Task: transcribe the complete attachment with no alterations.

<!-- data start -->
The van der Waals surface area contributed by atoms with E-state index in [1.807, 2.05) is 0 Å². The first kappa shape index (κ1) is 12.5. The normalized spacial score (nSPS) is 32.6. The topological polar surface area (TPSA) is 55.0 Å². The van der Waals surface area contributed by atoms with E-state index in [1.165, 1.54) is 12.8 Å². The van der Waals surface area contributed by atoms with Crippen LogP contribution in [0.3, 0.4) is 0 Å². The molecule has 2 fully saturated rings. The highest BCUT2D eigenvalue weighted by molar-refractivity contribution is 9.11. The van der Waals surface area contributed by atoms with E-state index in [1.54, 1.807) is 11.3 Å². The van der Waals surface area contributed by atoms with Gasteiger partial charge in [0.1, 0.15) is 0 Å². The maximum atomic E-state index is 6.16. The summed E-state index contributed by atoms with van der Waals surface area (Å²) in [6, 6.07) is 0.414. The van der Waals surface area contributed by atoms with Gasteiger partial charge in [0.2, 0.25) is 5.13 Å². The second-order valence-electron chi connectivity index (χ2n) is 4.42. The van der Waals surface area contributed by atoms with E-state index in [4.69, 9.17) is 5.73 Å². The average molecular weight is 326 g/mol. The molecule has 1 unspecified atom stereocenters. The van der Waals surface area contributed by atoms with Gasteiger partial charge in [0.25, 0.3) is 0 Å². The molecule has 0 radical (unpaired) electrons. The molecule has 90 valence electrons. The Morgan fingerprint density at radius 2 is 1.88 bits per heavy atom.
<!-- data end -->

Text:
The van der Waals surface area contributed by atoms with E-state index in [1.807, 2.05) is 0 Å². The first kappa shape index (κ1) is 12.5. The normalized spacial score (nSPS) is 32.6. The topological polar surface area (TPSA) is 55.0 Å². The van der Waals surface area contributed by atoms with E-state index in [1.165, 1.54) is 12.8 Å². The van der Waals surface area contributed by atoms with Crippen LogP contribution in [0.3, 0.4) is 0 Å². The molecule has 2 fully saturated rings. The highest BCUT2D eigenvalue weighted by molar-refractivity contribution is 9.11. The van der Waals surface area contributed by atoms with E-state index in [1.54, 1.807) is 11.3 Å². The van der Waals surface area contributed by atoms with Gasteiger partial charge in [0.1, 0.15) is 0 Å². The maximum atomic E-state index is 6.16. The summed E-state index contributed by atoms with van der Waals surface area (Å²) in [6, 6.07) is 0.414. The van der Waals surface area contributed by atoms with Gasteiger partial charge in [0.2, 0.25) is 5.13 Å². The second-order valence-electron chi connectivity index (χ2n) is 4.42. The van der Waals surface area contributed by atoms with E-state index in [4.69, 9.17) is 5.73 Å². The average molecular weight is 326 g/mol. The molecule has 1 unspecified atom stereocenters. The van der Waals surface area contributed by atoms with Gasteiger partial charge in [0.25, 0.3) is 0 Å². The molecule has 0 radical (unpaired) electrons. The molecule has 90 valence electrons. The Morgan fingerprint density at radius 2 is 1.88 bits per heavy atom.